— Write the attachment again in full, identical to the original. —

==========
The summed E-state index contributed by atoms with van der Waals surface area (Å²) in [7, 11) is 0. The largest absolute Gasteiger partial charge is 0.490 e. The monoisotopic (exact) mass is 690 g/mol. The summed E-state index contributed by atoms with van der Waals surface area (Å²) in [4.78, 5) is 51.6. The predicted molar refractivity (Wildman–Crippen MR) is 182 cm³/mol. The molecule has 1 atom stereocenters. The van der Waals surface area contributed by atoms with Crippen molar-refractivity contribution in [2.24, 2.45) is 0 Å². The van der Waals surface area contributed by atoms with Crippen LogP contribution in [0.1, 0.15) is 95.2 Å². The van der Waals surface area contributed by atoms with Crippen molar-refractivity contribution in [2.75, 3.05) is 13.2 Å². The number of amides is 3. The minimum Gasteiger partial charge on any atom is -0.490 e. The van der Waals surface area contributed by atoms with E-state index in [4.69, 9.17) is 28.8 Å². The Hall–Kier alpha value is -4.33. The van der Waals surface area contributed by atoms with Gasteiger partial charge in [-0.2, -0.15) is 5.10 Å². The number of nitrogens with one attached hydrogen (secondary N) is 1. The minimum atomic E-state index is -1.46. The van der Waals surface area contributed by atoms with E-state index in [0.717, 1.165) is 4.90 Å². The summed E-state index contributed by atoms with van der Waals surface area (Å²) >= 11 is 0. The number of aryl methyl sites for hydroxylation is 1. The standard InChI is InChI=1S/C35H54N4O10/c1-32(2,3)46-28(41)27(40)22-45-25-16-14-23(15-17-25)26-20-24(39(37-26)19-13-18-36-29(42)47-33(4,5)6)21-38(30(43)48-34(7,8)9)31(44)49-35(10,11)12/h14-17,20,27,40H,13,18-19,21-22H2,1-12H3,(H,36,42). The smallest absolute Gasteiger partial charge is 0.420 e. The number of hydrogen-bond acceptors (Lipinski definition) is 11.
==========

The summed E-state index contributed by atoms with van der Waals surface area (Å²) in [7, 11) is 0. The largest absolute Gasteiger partial charge is 0.490 e. The monoisotopic (exact) mass is 690 g/mol. The summed E-state index contributed by atoms with van der Waals surface area (Å²) in [4.78, 5) is 51.6. The predicted molar refractivity (Wildman–Crippen MR) is 182 cm³/mol. The molecule has 1 atom stereocenters. The van der Waals surface area contributed by atoms with Crippen molar-refractivity contribution in [2.24, 2.45) is 0 Å². The van der Waals surface area contributed by atoms with Crippen LogP contribution in [0.1, 0.15) is 95.2 Å². The van der Waals surface area contributed by atoms with Crippen molar-refractivity contribution in [2.75, 3.05) is 13.2 Å². The number of amides is 3. The minimum Gasteiger partial charge on any atom is -0.490 e. The van der Waals surface area contributed by atoms with E-state index in [4.69, 9.17) is 28.8 Å². The Hall–Kier alpha value is -4.33. The van der Waals surface area contributed by atoms with Gasteiger partial charge in [-0.2, -0.15) is 5.10 Å². The number of nitrogens with one attached hydrogen (secondary N) is 1. The minimum atomic E-state index is -1.46. The van der Waals surface area contributed by atoms with E-state index in [0.717, 1.165) is 4.90 Å². The summed E-state index contributed by atoms with van der Waals surface area (Å²) >= 11 is 0. The number of aryl methyl sites for hydroxylation is 1. The standard InChI is InChI=1S/C35H54N4O10/c1-32(2,3)46-28(41)27(40)22-45-25-16-14-23(15-17-25)26-20-24(39(37-26)19-13-18-36-29(42)47-33(4,5)6)21-38(30(43)48-34(7,8)9)31(44)49-35(10,11)12/h14-17,20,27,40H,13,18-19,21-22H2,1-12H3,(H,36,42). The smallest absolute Gasteiger partial charge is 0.420 e. The number of hydrogen-bond acceptors (Lipinski definition) is 11.